written by Team Results
Does your website pass the grunt test?
If not, you are losing sales, but first, what is the grunt test or the five second rule?
If you can't answer these three questions within the first five or 10 seconds of somebody landing on your website, then you are losing sales.
What are those questions?
Number one, first of all, what do you do? What does your brand do or sell or offer? Okay, simple question, right? But you'd be surprised how many brands forget this.
Number two, how do you help me? Or how do you make my life better? Okay, is it a consumer visiting your website? How do you do that? Okay? That's a nice way to put in a subheader on your website.
Number three, what do you want me to do next? Okay, how do we transact? Okay, what's your direct call to action? Maybe that's the better question.
So, this is a website we were reviewing earlier today called Flying Kite and its headline says, "Can you describe your business in one sentence or less?" question mark. Does that answer the first question, what does this brand do? Okay, now, be critical on your own site. Take a look at your own site, and ask these three questions, okay?
If you get the grunt test right, you are more likely, to have people engage with your brand, okay?
To be pulled in or hooked by your message, they'll stick around longer, and if people stick around longer, they're more likely to transact, they're more likely to make a purchase or book an appointment depending on your business.
So, as I scroll through this website, I found buried in the copy here, this organization does workshops and coaching. Okay, they help people develop stories and marketing of sorts. And I really liked this line here, it says, "For business owners that are non-markets."
So, I would say something like, you know, if we're making this the headline of my website, I would say something like,
"Workshops and coaching to help business owners become better marketers."
There you go, "Workshops and coaching to help business owners become better marketers." Now, there are dozens of ways there are probably better ways we can write that headline, But that there passes the grunt test. It says, "What we do, workshops and coaching, or even another element actually, is to who we help, so people can self identify, "Oh, yes I'm a business owner. I must be in the right place." Okay? "To help me become a better marketer." Okay? We haven't even done a headline and the subheader , that's just a headline. Okay, so, you know, it's very easy to answer those two questions in a very small number of words. So, that passes the grunt test.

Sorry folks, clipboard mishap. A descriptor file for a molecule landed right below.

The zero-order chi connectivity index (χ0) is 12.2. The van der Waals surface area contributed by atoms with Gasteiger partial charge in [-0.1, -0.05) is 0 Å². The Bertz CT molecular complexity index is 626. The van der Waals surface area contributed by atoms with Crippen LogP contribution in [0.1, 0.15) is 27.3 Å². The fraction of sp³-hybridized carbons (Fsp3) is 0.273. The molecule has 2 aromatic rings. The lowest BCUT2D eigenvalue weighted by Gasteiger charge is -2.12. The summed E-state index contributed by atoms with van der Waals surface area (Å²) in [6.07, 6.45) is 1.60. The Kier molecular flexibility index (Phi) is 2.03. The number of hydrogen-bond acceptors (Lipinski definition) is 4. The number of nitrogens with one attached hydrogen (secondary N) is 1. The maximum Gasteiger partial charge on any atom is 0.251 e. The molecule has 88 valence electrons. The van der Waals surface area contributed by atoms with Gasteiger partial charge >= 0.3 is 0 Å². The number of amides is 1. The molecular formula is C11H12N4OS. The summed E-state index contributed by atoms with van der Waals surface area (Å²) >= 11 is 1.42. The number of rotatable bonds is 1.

The third thing you'll notice missing here, when we did this website review is, there's no direct call to action. Now sure, I can say that it says "Get started here," But the words get started are a little bit vague or a little bit ambiguous. I'm not sure when I land on this site, what I'm clicking or what's going to happen next, am I booking an appointment? Am I joining a subscription? Am I going shopping on a.... Is this an eCommerce site? So you can see how, you know, if you use words that are vague or ambiguous, you cause the brain or the consumer's brain to have a little bit of overwhelm and that's dangerous because when the brain gets overwhelmed, okay, they risk or you risk them going up to this ugly button in the top left hand corner, the button in your browser, when they hit that, they leave your website and they go and visit your competitors' websites, right? Or they go back worse, they go away and procrastinate. So make sure the call to action is something like buy now or join now or subscribe or a schedule a call, get 30 day free trial or whatever it is but all those, ones I just listed, are very, very clear. There's no uncertainty about what I'm clicking, I know exactly what's going to happen next, if I click that button. So be very clear, make sure the call to action is bold, we spoke about them in an earlier video, I placed it underneath the headline and I'd also placed it in the top right hand corner. Repetition of a call to action is important, but that's separate from the grunt test.
In summary, go back to your website, see if you pass the grunt test. Question one, what does your brand do? What do you offer? Question two, how do you help me or make my life better? And number three, what do you want me to do next? What's your direct call to action. Make it clear, make it simple, make it unambiguous, get those things right and you'll start to see more sales, bye for now.
Results and Co - Part of the Rise Group
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